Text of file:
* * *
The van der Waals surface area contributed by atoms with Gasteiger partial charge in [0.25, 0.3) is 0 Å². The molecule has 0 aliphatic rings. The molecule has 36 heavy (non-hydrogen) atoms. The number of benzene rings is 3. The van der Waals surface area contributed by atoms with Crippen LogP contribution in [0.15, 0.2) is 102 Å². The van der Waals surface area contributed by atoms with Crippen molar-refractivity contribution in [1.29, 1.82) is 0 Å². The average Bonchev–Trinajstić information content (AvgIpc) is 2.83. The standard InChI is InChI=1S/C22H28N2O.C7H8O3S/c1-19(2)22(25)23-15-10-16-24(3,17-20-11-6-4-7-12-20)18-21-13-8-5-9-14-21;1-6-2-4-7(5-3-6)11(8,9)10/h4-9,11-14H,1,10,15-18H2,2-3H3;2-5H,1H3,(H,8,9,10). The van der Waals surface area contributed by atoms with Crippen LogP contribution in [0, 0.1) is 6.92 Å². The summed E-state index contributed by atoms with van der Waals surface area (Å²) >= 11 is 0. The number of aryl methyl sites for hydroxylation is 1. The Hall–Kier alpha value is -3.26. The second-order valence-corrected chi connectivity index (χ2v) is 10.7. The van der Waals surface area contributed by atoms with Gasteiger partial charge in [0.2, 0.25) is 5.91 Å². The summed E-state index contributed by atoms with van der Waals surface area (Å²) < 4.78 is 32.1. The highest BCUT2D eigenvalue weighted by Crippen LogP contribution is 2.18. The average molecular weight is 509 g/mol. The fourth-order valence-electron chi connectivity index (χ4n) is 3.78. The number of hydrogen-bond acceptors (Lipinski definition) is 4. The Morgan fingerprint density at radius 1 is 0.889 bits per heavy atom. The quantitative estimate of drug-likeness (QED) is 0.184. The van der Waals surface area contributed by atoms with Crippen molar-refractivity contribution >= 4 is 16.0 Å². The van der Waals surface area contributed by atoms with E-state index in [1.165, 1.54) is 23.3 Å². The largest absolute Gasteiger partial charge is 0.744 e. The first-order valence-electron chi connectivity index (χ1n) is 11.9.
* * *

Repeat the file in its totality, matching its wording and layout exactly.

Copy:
The van der Waals surface area contributed by atoms with Gasteiger partial charge in [0.25, 0.3) is 0 Å². The molecule has 0 aliphatic rings. The molecule has 36 heavy (non-hydrogen) atoms. The number of benzene rings is 3. The van der Waals surface area contributed by atoms with Crippen LogP contribution in [0.15, 0.2) is 102 Å². The van der Waals surface area contributed by atoms with Crippen molar-refractivity contribution in [1.29, 1.82) is 0 Å². The average Bonchev–Trinajstić information content (AvgIpc) is 2.83. The standard InChI is InChI=1S/C22H28N2O.C7H8O3S/c1-19(2)22(25)23-15-10-16-24(3,17-20-11-6-4-7-12-20)18-21-13-8-5-9-14-21;1-6-2-4-7(5-3-6)11(8,9)10/h4-9,11-14H,1,10,15-18H2,2-3H3;2-5H,1H3,(H,8,9,10). The van der Waals surface area contributed by atoms with Crippen LogP contribution in [0, 0.1) is 6.92 Å². The summed E-state index contributed by atoms with van der Waals surface area (Å²) >= 11 is 0. The number of aryl methyl sites for hydroxylation is 1. The Hall–Kier alpha value is -3.26. The second-order valence-corrected chi connectivity index (χ2v) is 10.7. The van der Waals surface area contributed by atoms with Gasteiger partial charge in [0.2, 0.25) is 5.91 Å². The summed E-state index contributed by atoms with van der Waals surface area (Å²) < 4.78 is 32.1. The highest BCUT2D eigenvalue weighted by Crippen LogP contribution is 2.18. The average molecular weight is 509 g/mol. The fourth-order valence-electron chi connectivity index (χ4n) is 3.78. The number of hydrogen-bond acceptors (Lipinski definition) is 4. The Morgan fingerprint density at radius 1 is 0.889 bits per heavy atom. The quantitative estimate of drug-likeness (QED) is 0.184. The van der Waals surface area contributed by atoms with Crippen molar-refractivity contribution >= 4 is 16.0 Å². The van der Waals surface area contributed by atoms with E-state index in [1.165, 1.54) is 23.3 Å². The largest absolute Gasteiger partial charge is 0.744 e. The first-order valence-electron chi connectivity index (χ1n) is 11.9.